Thursday, February 16, 2006

Who is Bhagwanji Rayani?




Mr. Rayani, has been associated with organisations like Janhit Manch and Forum for Fairness in Education. My googling on him showed that in the past he has fought on and filed numerous public interest litigations on issues like jam-packed trains, encroachments and hoardings and banners.

As compared to above, I’d assume his most important victory came in July-04 when the High Court restrained the BMC from allowing the use of TDR to construct buildings in prohibited corridors.

Hearings on this case began this week. Thanks to the Times of India for at least carrying news on this. Here are their articles as well as the links (from their e-paper, hence not very reliable)

Day 1, Monday 13th Feb

‘TDR policy puts strain on infrastructure’

Hearing On PIL Begins, Senior Counsel Asks HC To Intervene And Get Govt To Rethink

TIMES NEWS NETWORK

Mumbai: A war against the transfer of developmental rights (TDR) in the suburbs began in right earnest in the Bombay high court on Monday.

A bench of Justices F I Rebello and D Y Chandrachud began the final hearing of a PIL against the concept of such rights to builders that allows them unlimited freedom to build skywards in an area. TDR is usable only in the suburbs and not in the island city. It is a right to develop that is given in lieu of land surrendered to the state or civic body for public use such as roads, playgrounds or schools and even for slum rehabilitation projects.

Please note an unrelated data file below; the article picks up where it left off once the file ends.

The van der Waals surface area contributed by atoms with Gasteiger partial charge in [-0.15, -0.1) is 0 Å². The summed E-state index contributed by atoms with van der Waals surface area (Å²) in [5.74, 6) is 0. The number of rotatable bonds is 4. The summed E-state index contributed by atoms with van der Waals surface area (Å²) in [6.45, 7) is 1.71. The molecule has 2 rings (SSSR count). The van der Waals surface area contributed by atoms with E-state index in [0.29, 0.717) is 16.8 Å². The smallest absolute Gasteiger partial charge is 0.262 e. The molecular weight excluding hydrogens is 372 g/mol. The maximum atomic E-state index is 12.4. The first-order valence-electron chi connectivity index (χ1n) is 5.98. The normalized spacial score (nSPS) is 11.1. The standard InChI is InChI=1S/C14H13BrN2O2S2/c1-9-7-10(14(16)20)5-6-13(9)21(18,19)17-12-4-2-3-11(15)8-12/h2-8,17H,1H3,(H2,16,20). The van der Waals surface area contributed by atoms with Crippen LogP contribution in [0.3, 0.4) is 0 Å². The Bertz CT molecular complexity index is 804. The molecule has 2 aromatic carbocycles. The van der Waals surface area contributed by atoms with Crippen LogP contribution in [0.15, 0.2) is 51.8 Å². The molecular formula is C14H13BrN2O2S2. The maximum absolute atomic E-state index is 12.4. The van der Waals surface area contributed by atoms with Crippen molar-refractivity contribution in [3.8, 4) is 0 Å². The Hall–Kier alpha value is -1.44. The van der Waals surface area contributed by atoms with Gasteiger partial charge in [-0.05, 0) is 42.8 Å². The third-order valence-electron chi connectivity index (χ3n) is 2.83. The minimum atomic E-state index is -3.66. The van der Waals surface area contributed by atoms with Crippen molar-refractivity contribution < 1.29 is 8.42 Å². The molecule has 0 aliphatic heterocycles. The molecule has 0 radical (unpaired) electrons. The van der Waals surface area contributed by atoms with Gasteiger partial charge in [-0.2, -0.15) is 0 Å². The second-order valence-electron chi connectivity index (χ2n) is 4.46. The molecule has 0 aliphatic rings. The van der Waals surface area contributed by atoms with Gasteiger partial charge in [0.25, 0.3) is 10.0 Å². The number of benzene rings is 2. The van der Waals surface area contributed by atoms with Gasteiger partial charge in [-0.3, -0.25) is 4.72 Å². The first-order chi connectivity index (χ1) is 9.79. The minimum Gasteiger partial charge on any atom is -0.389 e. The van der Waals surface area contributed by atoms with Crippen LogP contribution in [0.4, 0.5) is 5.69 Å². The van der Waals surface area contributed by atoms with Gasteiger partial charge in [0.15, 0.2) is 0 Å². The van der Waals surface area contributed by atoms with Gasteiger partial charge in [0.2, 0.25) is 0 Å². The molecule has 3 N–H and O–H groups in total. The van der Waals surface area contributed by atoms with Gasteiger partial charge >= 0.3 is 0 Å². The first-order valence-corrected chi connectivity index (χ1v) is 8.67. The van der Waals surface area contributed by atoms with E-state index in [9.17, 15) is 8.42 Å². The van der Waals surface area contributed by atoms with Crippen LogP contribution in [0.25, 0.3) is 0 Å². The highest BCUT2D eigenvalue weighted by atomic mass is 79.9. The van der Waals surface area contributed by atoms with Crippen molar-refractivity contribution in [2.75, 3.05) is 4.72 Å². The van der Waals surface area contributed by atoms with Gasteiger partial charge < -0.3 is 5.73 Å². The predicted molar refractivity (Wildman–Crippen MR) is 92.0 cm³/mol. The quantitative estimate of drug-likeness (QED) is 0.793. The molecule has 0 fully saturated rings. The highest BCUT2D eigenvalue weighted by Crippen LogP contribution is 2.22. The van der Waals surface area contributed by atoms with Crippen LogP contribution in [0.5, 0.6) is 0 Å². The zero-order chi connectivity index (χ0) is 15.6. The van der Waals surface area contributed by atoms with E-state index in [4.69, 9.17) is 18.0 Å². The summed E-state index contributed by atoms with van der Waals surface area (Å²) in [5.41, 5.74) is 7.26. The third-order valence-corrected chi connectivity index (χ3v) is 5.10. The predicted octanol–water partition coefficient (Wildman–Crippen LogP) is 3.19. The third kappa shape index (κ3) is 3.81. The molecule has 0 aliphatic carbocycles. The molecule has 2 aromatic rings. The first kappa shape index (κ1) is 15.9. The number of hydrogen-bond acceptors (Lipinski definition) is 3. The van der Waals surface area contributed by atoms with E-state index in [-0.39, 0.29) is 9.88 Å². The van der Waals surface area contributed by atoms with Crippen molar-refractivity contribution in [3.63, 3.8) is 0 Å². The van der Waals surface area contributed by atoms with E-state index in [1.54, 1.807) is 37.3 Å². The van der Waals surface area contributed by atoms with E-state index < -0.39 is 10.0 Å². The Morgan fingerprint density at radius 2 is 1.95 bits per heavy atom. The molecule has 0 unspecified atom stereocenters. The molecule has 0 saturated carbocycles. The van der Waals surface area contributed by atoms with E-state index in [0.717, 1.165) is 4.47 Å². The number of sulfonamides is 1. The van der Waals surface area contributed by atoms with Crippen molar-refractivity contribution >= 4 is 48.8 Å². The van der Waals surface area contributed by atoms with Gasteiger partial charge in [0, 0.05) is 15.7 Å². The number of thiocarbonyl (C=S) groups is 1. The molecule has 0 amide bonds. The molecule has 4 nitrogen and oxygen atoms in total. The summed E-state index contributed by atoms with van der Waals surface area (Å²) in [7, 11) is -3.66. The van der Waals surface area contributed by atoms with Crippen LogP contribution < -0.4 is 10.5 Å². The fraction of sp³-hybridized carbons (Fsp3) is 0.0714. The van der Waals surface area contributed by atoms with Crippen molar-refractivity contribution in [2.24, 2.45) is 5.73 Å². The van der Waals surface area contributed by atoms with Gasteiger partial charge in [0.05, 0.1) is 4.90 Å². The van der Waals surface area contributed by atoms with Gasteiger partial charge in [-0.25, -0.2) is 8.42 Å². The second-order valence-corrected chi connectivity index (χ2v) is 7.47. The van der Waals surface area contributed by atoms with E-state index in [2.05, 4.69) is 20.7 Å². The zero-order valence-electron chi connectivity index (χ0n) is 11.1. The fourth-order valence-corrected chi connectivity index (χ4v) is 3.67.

Asking the court to intervene and get the government to rethink about a policy that is putting “ immense strain on the already inadequate infrastructure in Mumbai’’, senior counsel Aspi Chinoy argued at length against the concept of TDR. Chinoy, who is appearing as an amicus curiae (friend of court) in a petition filed by a city-based activist, said the TDR policy was “irrational’’, arbitrary

and showed a “non-application of mind’’ by the state. He said TDR should be linked to the “area’s carrying capacity’’ as at present there is no correlation between the amount of floor space index (FSI) released in the market and the carrying capacity of the suburb it is used in.

Taking the court through the details of the TDR history, Chinoy said in 1992, a ban was imposed on the use of the right in three corridors of the suburbs. The three stretches included those between the Western Express Highway and SV Road in the western suburbs and the LBS Marg and Eastern Express Highway in the central suburbs. In 1995, heritage TDR was allowed and then in 1997 slum TDR was allowed in these corridors.

The high court had earlier put a stay on the use of TDR in these corridors on a PIL filed by activist Bhagwanji Raiyani.

The stay continues. As a result of the TDR, the FSI use in the suburbs doubled to two. Chinoy said though TDR was not allowed in the island city because of the saturated population density, the density in the suburbs was much higher.